Pill not to blame for moral decline
THE MAJORITY of women throughout the world who are allowed access to the pill will tell anyone who ask that it has revolutionised their lives and the lives of the family, which includes men.
Women up to the 1960s were having on average over six children, with ten not being uncommon.
Abortions were carried out by backstreet operators without regard to safe health practices.
Many women died without ever telling the authorities the name of such abortionists. With the advent of the pill, family sizes could be controlled, and the family began to advance, with a falling off of malnurishment in children.
Money formerly used to look after so many children could be used to attend to maternal health and the health of the smaller family, to educate the children, to afford housing.
It has also led to fewer abortions, and especially unsafe abortions, and deaths from what can sometimes be referred to as “butchery”.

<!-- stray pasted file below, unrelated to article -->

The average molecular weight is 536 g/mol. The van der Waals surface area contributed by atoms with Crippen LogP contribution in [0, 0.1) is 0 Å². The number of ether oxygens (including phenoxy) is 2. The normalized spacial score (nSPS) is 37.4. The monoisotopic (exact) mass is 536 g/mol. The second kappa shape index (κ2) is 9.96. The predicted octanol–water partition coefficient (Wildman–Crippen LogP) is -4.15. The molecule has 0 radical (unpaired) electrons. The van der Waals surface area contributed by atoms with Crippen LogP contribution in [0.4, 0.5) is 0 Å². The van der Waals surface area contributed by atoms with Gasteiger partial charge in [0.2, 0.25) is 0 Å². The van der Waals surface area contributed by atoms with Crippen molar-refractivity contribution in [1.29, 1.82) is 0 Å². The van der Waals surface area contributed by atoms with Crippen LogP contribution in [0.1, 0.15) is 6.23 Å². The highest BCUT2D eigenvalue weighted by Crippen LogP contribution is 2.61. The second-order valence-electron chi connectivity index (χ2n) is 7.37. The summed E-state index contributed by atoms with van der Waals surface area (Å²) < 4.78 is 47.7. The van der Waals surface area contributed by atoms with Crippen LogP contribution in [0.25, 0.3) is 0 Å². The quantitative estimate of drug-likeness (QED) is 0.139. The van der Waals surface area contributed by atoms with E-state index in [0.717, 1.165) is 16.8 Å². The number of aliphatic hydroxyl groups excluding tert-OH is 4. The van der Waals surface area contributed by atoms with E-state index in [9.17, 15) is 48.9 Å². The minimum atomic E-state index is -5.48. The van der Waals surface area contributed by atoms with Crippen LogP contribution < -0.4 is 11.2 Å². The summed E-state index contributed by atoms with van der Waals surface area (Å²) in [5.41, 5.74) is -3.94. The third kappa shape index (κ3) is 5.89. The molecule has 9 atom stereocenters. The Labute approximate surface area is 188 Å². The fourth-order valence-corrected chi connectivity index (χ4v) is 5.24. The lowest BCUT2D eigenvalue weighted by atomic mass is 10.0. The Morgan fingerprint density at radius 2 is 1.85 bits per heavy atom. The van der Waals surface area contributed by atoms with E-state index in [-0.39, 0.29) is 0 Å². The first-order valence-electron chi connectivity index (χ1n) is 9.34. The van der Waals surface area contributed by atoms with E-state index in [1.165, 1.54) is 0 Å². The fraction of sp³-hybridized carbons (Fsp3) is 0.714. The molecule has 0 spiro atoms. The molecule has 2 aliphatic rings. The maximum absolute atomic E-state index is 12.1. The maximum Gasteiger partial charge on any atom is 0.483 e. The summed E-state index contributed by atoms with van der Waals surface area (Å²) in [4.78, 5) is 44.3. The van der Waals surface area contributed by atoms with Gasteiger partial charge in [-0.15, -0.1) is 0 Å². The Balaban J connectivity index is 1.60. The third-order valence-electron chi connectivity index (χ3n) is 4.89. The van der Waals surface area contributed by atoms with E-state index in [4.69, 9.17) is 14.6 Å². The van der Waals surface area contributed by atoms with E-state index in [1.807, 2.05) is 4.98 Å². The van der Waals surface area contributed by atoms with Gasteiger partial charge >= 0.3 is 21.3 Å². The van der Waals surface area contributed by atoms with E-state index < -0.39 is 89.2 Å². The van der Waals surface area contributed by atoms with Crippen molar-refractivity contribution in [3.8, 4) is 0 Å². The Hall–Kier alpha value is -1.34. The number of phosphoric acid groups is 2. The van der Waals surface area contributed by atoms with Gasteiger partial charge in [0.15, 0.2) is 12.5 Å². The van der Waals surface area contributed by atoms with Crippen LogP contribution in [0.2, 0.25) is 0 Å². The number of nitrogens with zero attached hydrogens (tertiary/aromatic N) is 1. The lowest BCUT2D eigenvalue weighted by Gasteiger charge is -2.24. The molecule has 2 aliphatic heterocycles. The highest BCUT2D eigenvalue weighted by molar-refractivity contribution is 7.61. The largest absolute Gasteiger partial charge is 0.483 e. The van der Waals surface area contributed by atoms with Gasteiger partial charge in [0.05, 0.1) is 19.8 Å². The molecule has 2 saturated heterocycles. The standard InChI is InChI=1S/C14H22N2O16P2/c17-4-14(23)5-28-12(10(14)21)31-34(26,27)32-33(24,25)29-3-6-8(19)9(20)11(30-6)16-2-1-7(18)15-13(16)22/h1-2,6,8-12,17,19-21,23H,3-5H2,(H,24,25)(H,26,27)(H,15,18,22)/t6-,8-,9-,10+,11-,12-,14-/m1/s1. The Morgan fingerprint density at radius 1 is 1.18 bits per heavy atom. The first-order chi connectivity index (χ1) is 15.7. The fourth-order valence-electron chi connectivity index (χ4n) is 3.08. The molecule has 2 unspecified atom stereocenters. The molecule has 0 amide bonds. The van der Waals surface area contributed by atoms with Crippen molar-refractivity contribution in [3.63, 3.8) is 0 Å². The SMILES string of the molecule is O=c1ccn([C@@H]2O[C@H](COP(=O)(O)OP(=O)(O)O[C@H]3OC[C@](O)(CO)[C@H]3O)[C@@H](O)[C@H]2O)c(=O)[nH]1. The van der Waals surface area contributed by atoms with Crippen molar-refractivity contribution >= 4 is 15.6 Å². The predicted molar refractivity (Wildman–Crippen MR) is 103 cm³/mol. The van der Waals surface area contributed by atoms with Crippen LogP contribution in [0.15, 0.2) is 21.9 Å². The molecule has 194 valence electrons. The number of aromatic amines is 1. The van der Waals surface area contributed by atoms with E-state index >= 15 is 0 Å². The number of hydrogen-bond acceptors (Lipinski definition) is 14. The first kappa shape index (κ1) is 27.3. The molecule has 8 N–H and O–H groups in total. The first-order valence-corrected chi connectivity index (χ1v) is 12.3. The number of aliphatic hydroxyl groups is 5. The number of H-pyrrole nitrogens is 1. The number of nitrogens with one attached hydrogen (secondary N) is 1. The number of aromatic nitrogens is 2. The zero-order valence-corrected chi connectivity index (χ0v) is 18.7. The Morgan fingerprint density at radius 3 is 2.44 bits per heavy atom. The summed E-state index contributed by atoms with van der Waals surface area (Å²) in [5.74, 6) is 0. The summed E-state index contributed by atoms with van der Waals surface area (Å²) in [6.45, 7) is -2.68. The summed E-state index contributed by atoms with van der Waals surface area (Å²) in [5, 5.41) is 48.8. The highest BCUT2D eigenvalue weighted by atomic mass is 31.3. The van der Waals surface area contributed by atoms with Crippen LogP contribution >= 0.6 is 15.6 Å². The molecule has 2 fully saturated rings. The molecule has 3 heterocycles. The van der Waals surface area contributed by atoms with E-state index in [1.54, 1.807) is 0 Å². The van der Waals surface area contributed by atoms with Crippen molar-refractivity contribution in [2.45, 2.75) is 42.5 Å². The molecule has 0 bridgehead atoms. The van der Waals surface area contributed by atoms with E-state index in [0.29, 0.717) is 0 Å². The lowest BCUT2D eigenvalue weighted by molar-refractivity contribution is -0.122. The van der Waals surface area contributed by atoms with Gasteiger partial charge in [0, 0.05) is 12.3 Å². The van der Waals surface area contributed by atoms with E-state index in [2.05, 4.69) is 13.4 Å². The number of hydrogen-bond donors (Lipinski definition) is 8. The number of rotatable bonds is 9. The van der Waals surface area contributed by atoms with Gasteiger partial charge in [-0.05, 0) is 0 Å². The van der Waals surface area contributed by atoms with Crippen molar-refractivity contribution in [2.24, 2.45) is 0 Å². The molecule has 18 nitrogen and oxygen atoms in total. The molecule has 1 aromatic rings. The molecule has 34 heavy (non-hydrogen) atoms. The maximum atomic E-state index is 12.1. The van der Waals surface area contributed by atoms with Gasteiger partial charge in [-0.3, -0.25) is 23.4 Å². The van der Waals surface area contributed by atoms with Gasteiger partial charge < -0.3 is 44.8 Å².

To blame the pill for an increase in divorces, the lowering of moral standards and a rise in fidelity and promiscuity, the decline in the well-being of children, to the numbers living in poverty and the numbers experiencing child abuse or neglect, is to ascribe to the pill all of society’s issues and challenges.
Where is the evidence to support these allegations? Is it the pill that so worries the author of A Most Bitter Pill or is it the advancement of women and the continued request for equity and equality by more and more women that really has this person’s hackles up? I fear he doth protest too much!